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Final

HIST 1011 Final: HISTORY FINAL FULL STUDY GUIDE

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Department
History
Course
HIST 1011
Professor
Dane Kennedy
Semester
Spring

Description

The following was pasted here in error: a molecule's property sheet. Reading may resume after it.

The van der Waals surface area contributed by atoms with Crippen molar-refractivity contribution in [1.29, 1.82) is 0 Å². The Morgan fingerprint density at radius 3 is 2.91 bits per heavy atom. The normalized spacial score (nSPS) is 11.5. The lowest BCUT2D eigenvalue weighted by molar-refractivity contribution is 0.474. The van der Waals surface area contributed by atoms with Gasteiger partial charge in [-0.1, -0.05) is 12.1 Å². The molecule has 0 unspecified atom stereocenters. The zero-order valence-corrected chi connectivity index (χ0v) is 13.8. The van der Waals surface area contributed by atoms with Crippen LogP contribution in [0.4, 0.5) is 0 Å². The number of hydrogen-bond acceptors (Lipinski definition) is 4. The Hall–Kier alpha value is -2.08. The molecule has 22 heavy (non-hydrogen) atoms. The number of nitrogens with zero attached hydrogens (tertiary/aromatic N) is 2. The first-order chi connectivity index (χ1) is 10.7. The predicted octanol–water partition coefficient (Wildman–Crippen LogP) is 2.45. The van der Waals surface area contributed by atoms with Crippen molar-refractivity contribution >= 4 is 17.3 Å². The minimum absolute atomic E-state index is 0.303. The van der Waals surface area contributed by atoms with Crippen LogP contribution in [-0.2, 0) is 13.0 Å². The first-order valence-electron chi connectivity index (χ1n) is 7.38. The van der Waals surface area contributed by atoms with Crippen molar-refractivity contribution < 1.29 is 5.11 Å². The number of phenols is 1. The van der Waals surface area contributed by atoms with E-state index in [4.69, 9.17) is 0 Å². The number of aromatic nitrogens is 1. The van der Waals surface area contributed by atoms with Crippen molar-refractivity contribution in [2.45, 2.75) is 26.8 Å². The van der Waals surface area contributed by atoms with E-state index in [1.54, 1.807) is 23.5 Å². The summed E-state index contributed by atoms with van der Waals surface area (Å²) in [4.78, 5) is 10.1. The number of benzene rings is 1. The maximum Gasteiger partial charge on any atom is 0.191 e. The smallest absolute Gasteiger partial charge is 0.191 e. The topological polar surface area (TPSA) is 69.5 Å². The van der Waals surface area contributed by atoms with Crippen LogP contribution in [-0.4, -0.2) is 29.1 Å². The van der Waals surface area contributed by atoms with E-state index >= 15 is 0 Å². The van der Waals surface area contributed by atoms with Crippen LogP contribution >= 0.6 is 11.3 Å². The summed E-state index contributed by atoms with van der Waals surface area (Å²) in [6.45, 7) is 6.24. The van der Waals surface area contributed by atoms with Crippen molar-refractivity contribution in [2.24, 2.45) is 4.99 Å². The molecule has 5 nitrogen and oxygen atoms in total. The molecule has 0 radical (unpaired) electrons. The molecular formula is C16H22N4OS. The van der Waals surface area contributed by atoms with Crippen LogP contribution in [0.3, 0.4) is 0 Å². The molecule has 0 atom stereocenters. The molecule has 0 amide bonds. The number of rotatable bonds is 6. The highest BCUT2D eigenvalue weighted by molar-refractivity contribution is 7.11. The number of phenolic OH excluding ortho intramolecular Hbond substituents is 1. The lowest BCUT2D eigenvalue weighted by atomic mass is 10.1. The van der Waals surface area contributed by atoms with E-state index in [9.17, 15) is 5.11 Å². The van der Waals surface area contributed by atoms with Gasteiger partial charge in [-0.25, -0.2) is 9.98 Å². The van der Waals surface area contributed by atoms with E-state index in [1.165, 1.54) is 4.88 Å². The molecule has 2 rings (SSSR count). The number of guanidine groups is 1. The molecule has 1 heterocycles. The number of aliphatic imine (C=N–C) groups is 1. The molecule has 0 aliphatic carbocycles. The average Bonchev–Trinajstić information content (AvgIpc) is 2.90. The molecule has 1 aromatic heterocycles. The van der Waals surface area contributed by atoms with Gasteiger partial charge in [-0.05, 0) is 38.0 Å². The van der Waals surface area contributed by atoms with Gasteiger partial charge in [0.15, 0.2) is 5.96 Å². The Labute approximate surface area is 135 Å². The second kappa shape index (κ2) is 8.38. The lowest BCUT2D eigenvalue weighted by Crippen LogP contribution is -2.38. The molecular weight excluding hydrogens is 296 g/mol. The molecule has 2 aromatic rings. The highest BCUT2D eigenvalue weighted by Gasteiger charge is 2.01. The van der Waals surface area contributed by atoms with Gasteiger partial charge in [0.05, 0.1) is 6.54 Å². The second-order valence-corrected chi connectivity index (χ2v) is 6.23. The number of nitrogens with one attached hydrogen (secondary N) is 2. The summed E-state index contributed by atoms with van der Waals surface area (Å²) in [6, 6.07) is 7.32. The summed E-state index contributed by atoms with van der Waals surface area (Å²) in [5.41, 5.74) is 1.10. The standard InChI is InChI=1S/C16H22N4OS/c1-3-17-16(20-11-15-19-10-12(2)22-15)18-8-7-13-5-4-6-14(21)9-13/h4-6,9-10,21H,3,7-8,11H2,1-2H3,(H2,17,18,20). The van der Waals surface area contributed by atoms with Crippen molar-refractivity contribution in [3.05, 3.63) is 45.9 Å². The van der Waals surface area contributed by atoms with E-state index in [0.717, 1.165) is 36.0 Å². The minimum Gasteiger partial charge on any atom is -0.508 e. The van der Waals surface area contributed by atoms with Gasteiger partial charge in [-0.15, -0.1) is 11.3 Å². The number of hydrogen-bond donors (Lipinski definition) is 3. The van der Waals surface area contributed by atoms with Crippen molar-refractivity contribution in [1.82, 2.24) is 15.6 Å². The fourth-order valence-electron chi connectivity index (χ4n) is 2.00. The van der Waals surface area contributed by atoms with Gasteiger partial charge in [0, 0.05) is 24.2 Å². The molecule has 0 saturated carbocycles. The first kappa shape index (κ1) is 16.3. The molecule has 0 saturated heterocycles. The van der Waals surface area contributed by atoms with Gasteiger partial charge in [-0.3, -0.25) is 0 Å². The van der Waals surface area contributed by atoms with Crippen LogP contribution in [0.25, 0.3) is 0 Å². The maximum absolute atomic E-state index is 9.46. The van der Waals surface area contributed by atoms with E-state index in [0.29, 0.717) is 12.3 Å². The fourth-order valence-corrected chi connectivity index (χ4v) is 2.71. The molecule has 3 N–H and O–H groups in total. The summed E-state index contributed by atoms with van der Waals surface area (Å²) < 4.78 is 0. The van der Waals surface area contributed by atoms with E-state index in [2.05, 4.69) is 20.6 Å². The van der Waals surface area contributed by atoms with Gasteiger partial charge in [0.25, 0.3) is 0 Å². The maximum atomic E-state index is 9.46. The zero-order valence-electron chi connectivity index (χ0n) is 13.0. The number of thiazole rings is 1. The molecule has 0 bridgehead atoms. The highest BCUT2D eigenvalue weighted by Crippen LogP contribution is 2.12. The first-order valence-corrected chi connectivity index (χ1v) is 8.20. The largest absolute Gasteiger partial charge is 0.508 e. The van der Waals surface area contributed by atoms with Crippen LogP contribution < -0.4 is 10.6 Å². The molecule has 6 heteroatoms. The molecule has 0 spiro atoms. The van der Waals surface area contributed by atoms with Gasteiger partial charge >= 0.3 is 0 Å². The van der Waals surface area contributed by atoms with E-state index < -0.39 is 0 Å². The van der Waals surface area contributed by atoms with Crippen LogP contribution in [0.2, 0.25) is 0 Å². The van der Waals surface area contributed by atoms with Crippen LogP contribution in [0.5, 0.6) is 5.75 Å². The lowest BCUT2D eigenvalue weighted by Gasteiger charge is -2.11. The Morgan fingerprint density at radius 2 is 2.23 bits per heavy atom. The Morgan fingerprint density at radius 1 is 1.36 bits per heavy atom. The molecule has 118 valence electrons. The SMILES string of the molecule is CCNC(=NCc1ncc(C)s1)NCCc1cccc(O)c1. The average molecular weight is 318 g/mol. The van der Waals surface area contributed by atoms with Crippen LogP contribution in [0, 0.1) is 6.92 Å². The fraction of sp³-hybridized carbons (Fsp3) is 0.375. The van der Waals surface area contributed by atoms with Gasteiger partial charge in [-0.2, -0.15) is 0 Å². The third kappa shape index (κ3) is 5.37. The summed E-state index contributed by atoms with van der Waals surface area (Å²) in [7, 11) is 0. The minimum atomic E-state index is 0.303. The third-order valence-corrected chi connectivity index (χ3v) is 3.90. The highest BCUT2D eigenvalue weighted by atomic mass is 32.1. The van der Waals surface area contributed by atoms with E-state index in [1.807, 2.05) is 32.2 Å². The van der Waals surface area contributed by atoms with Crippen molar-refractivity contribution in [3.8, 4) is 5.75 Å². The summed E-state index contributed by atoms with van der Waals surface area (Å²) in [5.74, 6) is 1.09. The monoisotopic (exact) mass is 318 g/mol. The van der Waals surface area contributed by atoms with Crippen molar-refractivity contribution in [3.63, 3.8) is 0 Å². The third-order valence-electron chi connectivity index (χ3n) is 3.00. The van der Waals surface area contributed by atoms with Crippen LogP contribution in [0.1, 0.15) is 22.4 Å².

Part 2: Eight of the following terms will appear on the exam. You will answer four of them. Be sure that your answers identify (where relevant) who, what, when, where, and historical significance. Total points: 20 (5 for each ID). Russo-Japanese War: Who: Russia and Japan What: • Japanese forces overran Russian forces over colonial ambitions in Korea • A war between Russia & Japan over imperial interests in Manchuria and Korea where Japan beat Russia When: 1904-1905 Where: Korea, Manchuria, Yellow Sea, Korean Peninsula Historical Significance: • Japan gained international recognition for establishing colonial authority over Korea and established Japan as a major imperial power. • Russia lost and was humiliated, their expansion was halted, and the monarchy was questioned. • The war established Japanese dominance. • Changed world view of Japan & Russia; • Put to use new technological weapons developed during the IR; • Disproved a racial hierarchy b/c Asians beat white people Gamal Abdel Nasser: Who: Prime minister of Egypt by way of military coup/ 2nd President of Egypt What: • Pan-arab nationalism; • Wanted to rule over the Arab world, • Nationalized the Suez Canal and wanted to destroy Israel. • He took control of Egypt by overthrowing the previous monarchy. • Opposed Israel, communists, and the Muslim Brotherhood. • Adopted a neutral foreign policy stance. • Worked to make Egypt the head of pan-Arab nationalism. When: 1918-1970 Where: Egypt Historical Significance: • Nasser enforced the socialist measures and modernization reforms and whose neutralist policies (non-alignment policies) during the Cold War led to tense relations with the Western power. • Caused tensions in the Cold War through his neutrality. • Made Egypt fully independent of British influence. • Revamped Egypt's economy through agrarian reform. • Rid the country of feudalistic influence; fostered cultural advancement Opium Wars: Who: British East India Company and China What: • The British used opium instead of bullion in China for luxury goods, thus creating an addiction in China and an economic problem. • The Chinese fought back and the British answered militarily When: 1839-1842 Where: China Historical Significance: • The Treaty of Nanking ended the war and favored the British. • It displayed the difference in military power between the British and the Chinese. • Destroyed Chinese control of the terms of trade with Europeans. • Allowed opium to again flood the Chinese markets. • Began the system of England curtailing Chinese sovereignty with the unequal treaties Taiping Rebellion: Who: Hong Xiuquan (leader) What: • Radical political and religious upheaval that was the costliest and most devastating civil war in China, and caused the death of 20-30 million people. • Civil war in southern China where millenarian Hong attempted to overthrow the government to establish a Christian one. • The rebel agenda included social reforms such as shared "property in common", equality for women, and the replacement of Confucianism, Buddhism, Daoism and Chinese folk religion with their form of Christianity When: 1850-1864 Where: China Historical Significance: • The radical nature of the Taiping Rebellion ensured the Chinese gentry would side with the Qing to keep order. • The Qing created regional armies staffed by Chinese not Manchus. These armies gradually overcame the Taiping with help from European aid. • The rebellion claimed almost 30 million lives and caused drastic declines in agricultural production. • The rebellion altered the course of Chinese history. • One of the deadliest military conflicts in history. • Inspired Chinese leaders Sun Yat-sen and Mao Zedong who glorified the Taiping rebels as early heroic revolutionaries against a corrupt feudal monarchy Pax Britannica: Who: British What: • Draws on classical ideas, pax means peace. period of peace in Europe where England was the dominant country When: 1815-1914 Where: British Empire Historical Significance: • Pax Britannica was arguing the British brought with them legal order and economic free trade which was beneficial to everyone. • The British were trying to justify their actions by creating the largest colonial empire ever seen. • As long as they "brought" free trade and democracy, they could do as they please. because they were the first to industrialize. • England held immense power and influence over the world allowing them colonize and force both anglobalization (Britain's influence on the world and global trade) and a liberal ethos around the world. MAD: Who: US and USSR What: • Mutual assured destruction. • Mutually Assured Destruction; a doctrine of military strategy and national security policy in which a full-scale use of high-yield weapons of mass destruction by two or more opposing sides would cause the complete annihilation of both the attacker and the defender. • It is based on the theory of deterrence where the threat of using strong weapons against the enemy prevents the enemy's use of those same weapons. • The strategy is a form of Nash equilibrium in which neither side, once armed, has any incentive to initiate a conflict or to disarm When: Cold War: 1947-1991 Where: US and USSR Historical Significance: • The use of atomic bombs would bring with it utter destruction. • Both sides understood on some level that the use of nuclear bombs would we global suicide and it would result in the loss of many lives, yet they continually built up their arsenals. • This doctrine deterred both sides from using their nuclear weapons for mass holocaust. • Helped avoid destroying many countries. • Imposed a tense but stable peace Gunboat diplomacy: Who: Governments in Europe When: 19th century (Age of Imperialism) Ex: Opium Wars (1839-1842) Where: Europe What: • British ships would bomb towns until they forced their way into trading with said port. • The pursuit of foreign policy objectives with the aid of naval power—implying or constituting a direct threat of warfare, should terms not be agreeable to the superior force. • The term comes from the nineteenth-century period of imperialism, when European powers would intimidate other, less powerful states into granting concessions through a demonstration of their superior naval power Historical Significance: • This is historically significant because the British peer-pressured many countries into opening their ports to them unwillingly. • This led to the Big Stick ideology, in which superpowers would intimidate small states into opening their doors to trade. • This highlights the power and authority more powerful nations had to smaller weaker states. Benito Mussolini: Who: • Leader of Italy during WW2, • Friends with Hitler/ fascist dictator of Italy, journalist, and leader of the Nationalist Fascist Party What: • First propagated socialism but after WWI became very nationalistic and called for a strong political leader, took control of Italy in 1922 with a march on Rome using his "black shirts" and was appointed Prime Minister. • Created a fully fascist dictatorship When: 1883-1945 Where: Italy Historical Significance: • Italy was about to break into civil war when Mussolini's Black Shirt army marched on Rome, and the king asked Mussolini to become prime minister in 1922. • He was a factor in igniting WW2. • One of the key figures in creating fascism. • Destroyed all political opposition through his secret police and outlawing labor strikes. • Consolidated power through a series of laws that transformed the nation into a one-party dictatorship. • Joined the Rome-Berlin Axis in WWII, Exiled thousands of Italians. Kew Gardens: Who: British What: • One of the most important botanical gardens in London; • Found the basis for the malaria drug, cinchona. • A botanical garden in England to study plants and nurture them, establish how they grow & their value, & try to ready them for commercial use. When: founded in 1759 Where: England Historical Significance: • Kew garden and botanical gardens serve as a practical economic sectors for Europeans as they move around the world. • This scientific research in Kew Garden helped the development of British imperialism. • Shows how interconnected the world has become, also less dependency on other countries for exports. • Undermined certain countries' forms of trade & economy such as rubber in South America and tea in China. Bolsheviks: Who: Radical Russians who came to power after the fall of the Romanov dynasty. Radical wing of the Russian Social Democratic Party; headed by Lenin. What: • Radical group of Russians. • A radical Marxist turned Leninist party in Russia that ousted the Provisional Government. • Major organization consisting primarily of workers under a democratic internal hierarchy governed by the principle of democratic centralism. • Considered themselves the leaders of the revolutionary working class of Russia. • Eventually became the Communist Party of Russia When: came to power in 1918 Where: Russia Historical Significance: • Bolshevik government pulled Russia out of the war by signing the Treaty of Brest- Litovsk with Germany, which gave Germany possession of the Baltic states and 1/4 of its population. • Lenin, a revolutionary Marxist, headed the Bolsheviks, the radical wing of the Russian Social-Democratic party. • Led the October Revolution to seize power. • Took Russia out of WWI through the treaty of Brest-Litovsk. • Led to the creation of the Soviet Union. • Turned Russia into a communist country Monoculture: Who: Europe & Neo-European colonies What: • Agricultural practice of growing a single crop or plant species in a field at a time. • The agricultural practice of producing or growing a single crop or plant species in a field at a time. When: 1800s Where: Europe Historical Significance: • Monoculture lead to higher economic yield but also soil erosion. • This is an example of anthropocene. • It is widely used in modern industrial agriculture and its implementation has allowed for increased efficiencies in planting and harvest. • Continuous monoculture, where the same species is grown year after year, can lead to the quicker buildup of pests and diseases, and then rapid spread where a uniform crop is susceptible to a pathogen. Sun Yat-Sen: Who: Leader of the nationalist movement in China who became the first President of the Republic of China when it was founded in 1912 after the revolution What: • Principles of the people, which emphasizes nationalism, democracy and people's livelihoods as the 3 keys of a successful state, and for his plan for national reconstruction. • Head of the Nationalist People's Party who through his work in the 1911 revolution in China made China a Republic and abolished the dynasty; called for elimination of special privileges for foreigners, national reunification, economic development & a democratic republican government based off of universal suffrage; fostered nationalism in China When: early 1900s. 1866-1925 Where: China Historical Significance: • Sun Yat-Sen returned to power in 1923 and is known for unifying post-imperialist China and helping to free it from foreign powers. • Developed of the political philosophy known as the Three Principles of the People: nationalism, democracy, and the people's livelihood. • Seen as the father of the Republic of China. • Formed an alliance between China & communism • Challenged and ousted the warlords who controlled much of China Anthropocene: Who: human/europeans What: dramatic reduction in biodiversity, high extinction rates, global warming starts at the beginning of Industrial Revolution ("ground zero"), extraction of raw materials from around the world When: 18th century Where: Everywhere Historical Significance: This is a direct consequence of human action. Vladimir Lenin: Who: • M arxist/communist revolutionary leader who led the Bolsheviks to overthrow the government and established the Soviet Union after the revolution. • Head of the Bolshevik Party; ruled Russia transforming it into the Soviet Union. • Russian communist revolutionary • What: • Took control of Russia in 1917 and ruled it in a Leninist communist political style. • Head of the Bolshevik Party and worked to rid Russia of any opposition including anti- Communists, the old royal family, and Mensheviks. • Instituted a New Economic Policy. • Annulled private property, and assumed control over privately held commercial properties What: established the USSR When: 1870-1924 Where: Russia Historical Significance: • Lenin instituted the New Economic Policy (NEP), a more capitalist-oriented economic policy, deemed necessary after the Russian Civil War of 1917 to 1922, to foster the economy of the country, which was almost ruined. • Transformed Russia into a communist society; orchestrated the October Revolution • Nationalized the estates and crown lands • Legalized homosexuality and abortion; Lenin's Russia was the first country in the world to establish both of these rights. • Free access to both abortion and birth control; • No-fault divorce was also legalized, along with universal free healthcare and free education being established; got Russia out of WWI. • Started the process of industrialisation and recovery from the Civil War Pan-Slavism: Who: Slavs What: • The 19th century movement that emphasized the ethnic and cultural kinship of the Slavic peoples of eastern and east-central Europe • A movement which crystallised in the mid-19th century, stressed their ethnic & cultural kinship, and aimed at unity of all the Slavic peoples in eastern and east central Europe politically influenced by nationalism and the French Revolution When: 19th century Where: Eastern Europe (Balkan region) Historical Significance: • Pan-Slavism worked to unite these people politically. • The Russians worked to promote the idea of pan-Slavism in Austria-Hungary in order to push secession of the different Slav people. • This would weaken the Austrian state and make it easier for Russia to annex the lands that the different Slavic groups occupied. • Russia's supported Serbia, the strongest and most nationalistic Slavic state, in order to achieve this goal. • This alliance and provocative policy of promoting pan-Slavism laid some of the framework for conflict that would lead to World War I. • Promoted secession by Slav areas; weakened Austrian territories readying them for later Russian annexation; helped to set off the domino effect of World War I. ‘new women’: Who: educated, upper class women from the US and Europe What: • was used to describe feminist, educated, independent career women in Europe and the United States. • A more active participant in life as a member of society and the workforce, she was most often depicted exerting her autonomy in the domestic and private spheres in literature, theatre, and other artistic representations. What: • A feminist ideal that influenced feminism by pushing the limits of a male dominated society. • Characterized these new women who exercised control over their own lives be it personal, social, or economic. When: late 19th century Where: USA and Europe Historical Significance: • "New Women" defied the ideology of separate spheres that distinguished the role of men and women, which women belong to the private sphere at home and men belong to public sphere outside. • Led to the 20th-century suffragette movement to gain women's democratic rights. • Caused education and employment opportunities to increase for women. • Women were winning the right to attend university or college. • The emergence of education and career opportunities for women in the late nineteenth century, as well as new legal rights to property (although not yet the vote), meant that they stepped into a new position of freedom and choice when it came to marital and sexual partners Karl Marx: Who: German socialist theorist who wrote the Communist Manifesto What: • Communist Manifesto; argued that after a revolt by the proletariat private property would be abolished and the capitalist order would be destroyed • Helped develop communist theory with Engels • Marx's theories about society, economics and politics—the collective understanding of which is known as Marxism—hold that human societies progress through class struggle: a conflict between an ownership class that controls production and a dispossessed labouring class that provides the labour for production. States. • Marx believed, were run on behalf of the ruling class and in their interest while representing it as the common interest of all. • He predicted that, like previous socioeconomic systems, capitalism produced internal tensions which would lead to its self-destruction and replacement by a new system: socialism. • He argued that class antagonisms under capitalism between the bourgeoisie and proletariat would eventuate in the working class' conquest of political power and eventually establish a classless society, communism, a society governed by a free association of producers When: 1818-1883 Where: Europe Historical Significance: • Marx believed that a socialist revolution would result in a dictatorship of the proletariat and abolish private property, resulting in a more egalitarian society. • Marx's work had great influence on socialist movements that arose throughout Europe, as well as on the Bolshevik Revolution in Russia in 1917. • His doctrines came to dominate European & international socialism. • His ideas helped fuel the Russian & Chinese Communist revolutions; work in economics laid the basis for much of the current understanding of labour and its relation to capital, and subsequent economic thought Mohandas Gandhi: Who: • Lawyer, nonviolent protester, political figure for peace, the preeminent leader of Indian independence movement in British-ruled India. • Lawyer & religious scholar • Considered the father of India What: • Fought for Indian independence from Britain. • Led India to independence and inspired movements for civil rights and freedom across the world. • Embraced the moral philosophies of tolerance, nonviolence, and passive resistance. • Transformed the Indian National Congress into a mass organization to help Indian nationalism. • Fought to improve the status of the lowest class. • Helped launch the Non-Cooperation Movement & the Civil Disobedience Movement When: 1869-1948 Where: India Historical Significance: • Gandhi was inspirational architect of a form of nonviolent civil disobedience in Indian independence movement and helped transform Congress into a mass party in the 1920s, and was the conscience of the nationalist campaign until his assassination by a Hindu nationalist militant in January 1948. • He helped decrease the caste system. helped achieve Indian independence Indian Mutiny: Who: Indians and British East India Company What: Indians fought for sovereignty from the British; rebellion against the British East India Company When: 1857 Where: India, lynchpin of British influence in Asia Historical Significance: • The British made the argument that these people could not govern themselves and they had acquired these territories through conquest thus the people do not have legitimate claims to sovereignty. • This rebellion led to direct rule of India by England under Queen Victoria. Rape of Nanking: Who: Japanese soldiers; Chinese citizens What: • The Japanese slaughter 300,000 residents of Nanking, Japanese soldiers raped over 7,000 Chinese women, murdered hundreds of thousands Chinese civilians and soldiers, and burned down 1/3 of the homes in Nanking because of their inflamed passions and sense of racial superiority When: 1930s (Sino-Japanese War) Where: China Historical Significance: • Both Japan and China used the Rape of Nanking to define their national identity. • Because Japanese militarist strategy is to destroy the evidence of those killed, the true number killed in Nanking is unclear. • Denial of the massacre and revisionist accounts of the killings have become a staple of Japanese nationalism. • In Japan, public opinion of the massacres varies, and few deny outright that it happened. • Creates a barrier to the Chinese-Japanese relationship; displayed some of the horrors of WWII. Millenarianism: Who: religious figures What: • Belief in a coming era of peace and prosperity which exists in many cultures and religions. • Religious justification for violent acts/ claim by a religious figure/prophet who tries to inspire a population to become militant to get out of current situation & return to the golden age When: 19-20th century Where: everywhere Historical Significance: • Millenarianism was a claim made by some religious figure that tried to inspire a population to engage in militant action that would bring about the end of their suffering, create redemption, to return to some kind of golden age. • Led to the Indian Mutiny, Taiping Rebellion, and Boxer Rebellion Autarky: Who: world market leaders/ Ex: Nazi Germany & Mussolini Italy What: • Economic self-sufficiency/ the quality of being self-sufficient. • Usually the term is applied to political states or their economic systems. • Autarky exists whenever an entity can survive or continue its activities without external assistance or international trade When: 1930s, Great Depression Where: Fascist/ highly nationalized states Historical Significance: • Autarky is not possible in a modernized world. • Industrialized economies required the use for outside markets to buy cheap goods and sell goods. • Autarky demands imperialism; another version of mercantilism. • This is the first time we see globalization retreat in modern capitalism/ proven to fail with Hitler and Mussolini. • Nazi Germany under Adolf Hitler attempted to end international trade and considered economic self-sufficiency to be ideal. • However, tasked with establishing full autarky in Germany as part of the Four Year Plan, (beginning in 1936) Hermann Göring failed to close the German economy. • Italy, Benito Mussolini claimed to be an autarkist, especially after the 1935 invasion of Abyssinia and subsequent trade embargoes. • However, it still conducted trade with Germany and elsewhere Anglobalization: Who: British What: • Speaks to Britain's enormous influence around the world. • Largest migration ever/ British dominance When: 1850s-1900s Where: British Empire Historical Significance: • At the time, Britain was interested in opening markets wherever it could. • They preferred not to use force, but were not opposed to it, hence their use of gun diplomacy. • In many ways they were constructing the modern world. • They brought with them infrastructure, communications, migration, culture, and capital.led to British dominance in the fields of infrastructure, communication & transportation, migration, global capital market, and global culture. • England became the center of trade and culture. • Leads to the development of the modern global economies Blitzkrieg: Who: Nazi Germans What: • Lightning war Method of warfare whereby an attacking force spearheaded by a dense concentration of armored and motorized or mechanized infantry formations, and heavily backed up by close air support, forces a breakthrough into the enemy's line of defense through a series of short, fast, powerful attacks. • And once in the enemy's territory, proceeds to dislocate them using speed and surprise, a